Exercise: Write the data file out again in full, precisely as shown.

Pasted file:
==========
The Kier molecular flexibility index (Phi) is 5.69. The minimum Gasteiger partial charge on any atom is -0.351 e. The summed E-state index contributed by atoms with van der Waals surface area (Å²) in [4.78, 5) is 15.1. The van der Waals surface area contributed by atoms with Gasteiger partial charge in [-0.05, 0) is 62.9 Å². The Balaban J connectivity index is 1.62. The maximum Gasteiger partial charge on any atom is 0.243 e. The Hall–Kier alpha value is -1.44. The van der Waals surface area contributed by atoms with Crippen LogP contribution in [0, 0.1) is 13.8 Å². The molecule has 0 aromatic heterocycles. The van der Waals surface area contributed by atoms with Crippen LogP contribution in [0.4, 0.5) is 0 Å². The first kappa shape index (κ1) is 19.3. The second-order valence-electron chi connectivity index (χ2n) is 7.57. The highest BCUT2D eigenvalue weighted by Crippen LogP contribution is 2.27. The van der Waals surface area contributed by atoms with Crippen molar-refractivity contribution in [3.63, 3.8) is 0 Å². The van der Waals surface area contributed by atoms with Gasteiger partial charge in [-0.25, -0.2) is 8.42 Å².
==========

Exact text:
The Kier molecular flexibility index (Phi) is 5.69. The minimum Gasteiger partial charge on any atom is -0.351 e. The summed E-state index contributed by atoms with van der Waals surface area (Å²) in [4.78, 5) is 15.1. The van der Waals surface area contributed by atoms with Gasteiger partial charge in [-0.05, 0) is 62.9 Å². The Balaban J connectivity index is 1.62. The maximum Gasteiger partial charge on any atom is 0.243 e. The Hall–Kier alpha value is -1.44. The van der Waals surface area contributed by atoms with Crippen LogP contribution in [0, 0.1) is 13.8 Å². The molecule has 0 aromatic heterocycles. The van der Waals surface area contributed by atoms with Crippen LogP contribution in [0.4, 0.5) is 0 Å². The first kappa shape index (κ1) is 19.3. The second-order valence-electron chi connectivity index (χ2n) is 7.57. The highest BCUT2D eigenvalue weighted by Crippen LogP contribution is 2.27. The van der Waals surface area contributed by atoms with Crippen molar-refractivity contribution in [3.63, 3.8) is 0 Å². The van der Waals surface area contributed by atoms with Gasteiger partial charge in [-0.25, -0.2) is 8.42 Å².